The state's facility is under an injunction which started in 1994, where the state, due to its own foot-dragging, had been found in contempt by the federal court. The state was ruled to be negligent in providing constitutionally adequate treatment, and even after 8 years under an injunction, it remains out of compliance with the court. So, the court ordered a year ago that as part of gaining compliance, the state needed to put halfway houses in place. And as of today no halfway houses have been created.
As a result, a month ago the judge said she didn't care what the state budget looked like, she cared about the Constitution and if they didn't get the halfway houses in place by time of her ruling in a month, they will get heavy fines. Just a matter of when the judge will say 'enough is enough'.
Q. Constitutional issues - these laws have been ruled OK?
A. [Talks about Kansas v. Hendricks] Being treated like prisoners, more like prisoners of war than prisoners, prisoners who are despicable. That's what raised red flags for me. It is not mental health.
The predator program touted itself from the start to be a civil statute to put sex offenders into mental health programs, but it was sold to the public as a way to keep sex offenders who were being released from prison off the streets indefinitely. To me, a prison is a prison is a prison.
The American Psychiatric Association has fought against it since its inception. It had different issues which it raised about using the mental health paradigm in this way. It raised a strong concern when laws were being drawn up in Washington. There is no data that reflects that treatment works on sex offender. It's such a new science there's not enough data to clearly show treatment is profoundly working. If that's the case, we should not be saying 'let's take away their liberties and treat them.' The APA says it is morally and ethically wrong. The program is built on a foundation of lies.
Q. I would think prisoners of war, with the exception of this war, have more rights. If it is forced to shut down, will be sentenced to life terms?
A. Ironic. In this state and your state there are strike laws that repeat sex offenders will not be released. Strike laws followed the SVP laws. Now we have a whole system of statutes that do put repeat sex offenders in criminal custody for life. So why are we also doing civil commits? There's a pocketful of sex offenders still incarcerated that will reach end of sentences and not have supervision. Department of Corrections is looking at this and saying 'wow.' The Department of Corrections is freaked out about it and wants a place to stick them. The civil commit program essentially gives the Department of Corrections the ability to put them away and avoid possible future tort claims.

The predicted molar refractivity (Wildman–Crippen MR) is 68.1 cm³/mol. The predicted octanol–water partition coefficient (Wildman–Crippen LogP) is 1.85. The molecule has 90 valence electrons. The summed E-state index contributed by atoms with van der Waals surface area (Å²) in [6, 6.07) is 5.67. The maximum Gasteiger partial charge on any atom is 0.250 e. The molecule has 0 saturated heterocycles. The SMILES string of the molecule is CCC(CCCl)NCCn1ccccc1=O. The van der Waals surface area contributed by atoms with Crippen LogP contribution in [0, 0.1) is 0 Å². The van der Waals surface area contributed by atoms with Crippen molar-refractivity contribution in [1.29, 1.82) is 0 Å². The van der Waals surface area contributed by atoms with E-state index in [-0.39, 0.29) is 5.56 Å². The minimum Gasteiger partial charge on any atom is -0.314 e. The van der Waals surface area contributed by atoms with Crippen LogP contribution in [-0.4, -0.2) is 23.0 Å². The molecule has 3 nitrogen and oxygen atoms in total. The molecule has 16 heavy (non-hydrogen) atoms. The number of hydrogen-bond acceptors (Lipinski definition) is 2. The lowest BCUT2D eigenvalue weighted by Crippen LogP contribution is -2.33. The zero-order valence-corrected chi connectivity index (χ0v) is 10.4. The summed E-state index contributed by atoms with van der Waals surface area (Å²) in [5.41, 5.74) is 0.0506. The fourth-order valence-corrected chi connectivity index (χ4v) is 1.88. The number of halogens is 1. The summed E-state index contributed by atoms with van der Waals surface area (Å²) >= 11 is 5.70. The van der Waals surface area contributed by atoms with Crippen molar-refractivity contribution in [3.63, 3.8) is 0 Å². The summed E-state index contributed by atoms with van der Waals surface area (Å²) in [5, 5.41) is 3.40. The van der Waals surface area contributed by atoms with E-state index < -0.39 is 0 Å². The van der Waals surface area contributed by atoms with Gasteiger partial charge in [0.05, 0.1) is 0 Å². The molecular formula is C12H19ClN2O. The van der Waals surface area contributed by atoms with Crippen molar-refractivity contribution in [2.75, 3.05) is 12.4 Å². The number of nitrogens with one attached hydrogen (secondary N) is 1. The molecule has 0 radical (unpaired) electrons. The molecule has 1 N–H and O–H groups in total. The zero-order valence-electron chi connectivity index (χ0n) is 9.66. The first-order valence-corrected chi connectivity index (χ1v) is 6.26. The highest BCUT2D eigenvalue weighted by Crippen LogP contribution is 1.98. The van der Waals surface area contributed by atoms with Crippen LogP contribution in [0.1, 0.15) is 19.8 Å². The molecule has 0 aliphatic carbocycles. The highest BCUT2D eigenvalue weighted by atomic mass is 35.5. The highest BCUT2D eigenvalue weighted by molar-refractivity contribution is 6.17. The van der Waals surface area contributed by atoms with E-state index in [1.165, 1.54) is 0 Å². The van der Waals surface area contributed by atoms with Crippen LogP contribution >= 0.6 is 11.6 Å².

Q. [U.S.] House [of Representatives] voted two strikes the other day. 18-year-old who had sex with 17-year-old could be sent away for life.
A. Washington already has a two-strike law. We have three strikes for non-sex crimes, two strikes for sex crimes. Irony is sex crimes are one of lowest recidivism rates of any crime.
Q. I was surprised to read that. A. That's what the propaganda has pushed. Since the onset of the war on crime mentality laws on sex offending, numerous politicians saying sex offenders have the highest recidivism rate of any criminal. When the task force put together to design the [Washington] civil commit statutes, numerous law professors, criminologists, etc. told the task force that serious violent crime was not on increase and that recidivism rates not indicate a need for draconian civil commitment, and their input was ignored.
Q. A popular law?
A. A very popular law. The coinage of "SVP" must have been created by a PR genius. You'll get any amount of money you need. People are seriously committed to wiping out SVPs. It's a term that doesn't mean anything. We've identified Bill Clinton as a predator.
Q. There's a law in California allowing them to inject the drug depo provera. Is that a law in Washington State?